Centralised fume extraction system makes Prattley’s new factory cleaner and safer

Welders at Prattley Industries are breathing, moving and working easier, following the company’s September 2013 move into a 4,000 square metre factory in Temuka, South Canterbury. The new workshop brings together the 20 employees and their activities, previously distributed over five facilities, under one roof.

prattley-1Iconic Kiwi company Prattley Industries is a leading manufacturer of animal handling equipment. Prattley production manager Colin Harrris says its trusted reputation here and abroad is the result of 47 years experience of and dedication to producing tough, durable, light-weight equipment.

“To maintain humane animal handling practices the correct equipment must be used – equipment that does not compromise rural worker and stock safety and welfare. Prattley addresses this by producing safe, versatile animal management systems for a total cost effective management solution,” he says.

However, Mr Harris says, a culture of safety begins at home. It was therefore a pleasure to have a free hand to specify the new building, designed and constructed by Thompson Engineering in Timaru, to the Prattley team’s safety requirements when it took the decision to relocate two years ago.

“One of the key issues was to get it right for the welders. The alloy used in production is bought in soft form and heat treated to give high tensile strength while remaining light weight. We generate a lot of fumes. We addressed this issue with the installation of a purpose-built centralised welding fume extraction system.”

Having read about Auckland firm Viking 1978 Ltd in New Zealand Engineering News, the Prattley team contacted Viking for a quote. “Viking sales manager Ross Metcalf came down for a visit, and based on the total product – project design, cost effectiveness and level of client service – we awarded Viking the contract. “Our welders report they are pleased with the new factory, notably the fume extraction system. The extraction system is easy to use, versatile and easy to move around, tidy, the air is clean and fume free – it’s altogether a more pleasant working environment,” Mr Harris says.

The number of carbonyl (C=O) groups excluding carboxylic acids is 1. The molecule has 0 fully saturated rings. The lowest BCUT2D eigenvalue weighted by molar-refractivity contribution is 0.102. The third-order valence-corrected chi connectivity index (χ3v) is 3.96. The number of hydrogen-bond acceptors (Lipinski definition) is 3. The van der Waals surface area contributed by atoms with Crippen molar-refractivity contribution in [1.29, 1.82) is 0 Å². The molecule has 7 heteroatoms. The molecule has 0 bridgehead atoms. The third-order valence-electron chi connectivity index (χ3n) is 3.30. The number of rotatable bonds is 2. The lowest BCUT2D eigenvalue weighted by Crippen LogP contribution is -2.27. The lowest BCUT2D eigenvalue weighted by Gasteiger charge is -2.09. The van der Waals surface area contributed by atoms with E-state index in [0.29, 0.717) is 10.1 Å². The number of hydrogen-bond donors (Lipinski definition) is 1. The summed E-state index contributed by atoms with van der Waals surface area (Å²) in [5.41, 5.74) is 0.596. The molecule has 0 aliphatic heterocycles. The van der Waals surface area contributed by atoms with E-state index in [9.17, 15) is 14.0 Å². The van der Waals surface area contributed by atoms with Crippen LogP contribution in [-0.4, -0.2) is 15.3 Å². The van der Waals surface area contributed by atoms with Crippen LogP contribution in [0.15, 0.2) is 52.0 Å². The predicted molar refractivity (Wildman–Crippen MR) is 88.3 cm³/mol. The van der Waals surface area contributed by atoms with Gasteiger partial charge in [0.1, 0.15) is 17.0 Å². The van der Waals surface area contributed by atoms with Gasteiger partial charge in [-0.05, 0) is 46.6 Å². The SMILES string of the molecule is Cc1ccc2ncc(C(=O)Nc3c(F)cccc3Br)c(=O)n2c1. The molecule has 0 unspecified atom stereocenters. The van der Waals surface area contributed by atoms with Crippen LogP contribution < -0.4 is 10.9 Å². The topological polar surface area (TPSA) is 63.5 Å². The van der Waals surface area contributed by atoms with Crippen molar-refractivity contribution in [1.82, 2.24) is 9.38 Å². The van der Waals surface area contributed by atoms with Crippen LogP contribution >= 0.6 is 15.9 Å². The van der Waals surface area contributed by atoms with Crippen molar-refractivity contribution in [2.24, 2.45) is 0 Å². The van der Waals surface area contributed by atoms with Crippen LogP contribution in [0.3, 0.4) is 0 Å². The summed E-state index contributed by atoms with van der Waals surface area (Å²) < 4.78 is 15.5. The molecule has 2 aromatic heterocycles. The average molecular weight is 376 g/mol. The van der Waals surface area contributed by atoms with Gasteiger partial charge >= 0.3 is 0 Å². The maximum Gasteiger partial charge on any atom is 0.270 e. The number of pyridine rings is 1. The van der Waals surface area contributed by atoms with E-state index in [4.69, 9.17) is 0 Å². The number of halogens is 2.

prattley-2Mr Metcalf explains the project consists of 10 16m2 personalised welding bays and one 16m2 robot welding bay. The booths for human welders each has a 3m articulated extraction arm mounted to a 2m extension boom. The articulated arms, manufactured by Italian company Aerservice, can each extract up to 800 m3/hr air. The extension booms can carry the weight of the wire feeders. The main extraction fans are positioned to the structural columns of the building and come complete with large attenuators to minimise noise. The robot welding section has been fitted with a large 7m2 extraction hood and fan unit exhausted to the outside atmosphere.

The system fully manages air quality and personalises ventilation for each welder and process. It can remove the by-products from MIG, TIG arc and sub-arc welding processes. While extracting, it draws clean, cooling air across the operators.

Says Mr Metcalf: “This is the big advantage of a custom New Zealand-designed and made system – we don’t just sell from a brochure. We do complete turnkey projects, from site assessment to designing, through to manufacturing, installing, and after-sales service. We’re manufacturers ourselves, we know what each process requires.

“We know what works and we make this knowledge and experience work for our customers.” He adds the new range of Armoflex extraction arms start from as little as $1050 each and Viking welcomes enquiries about it.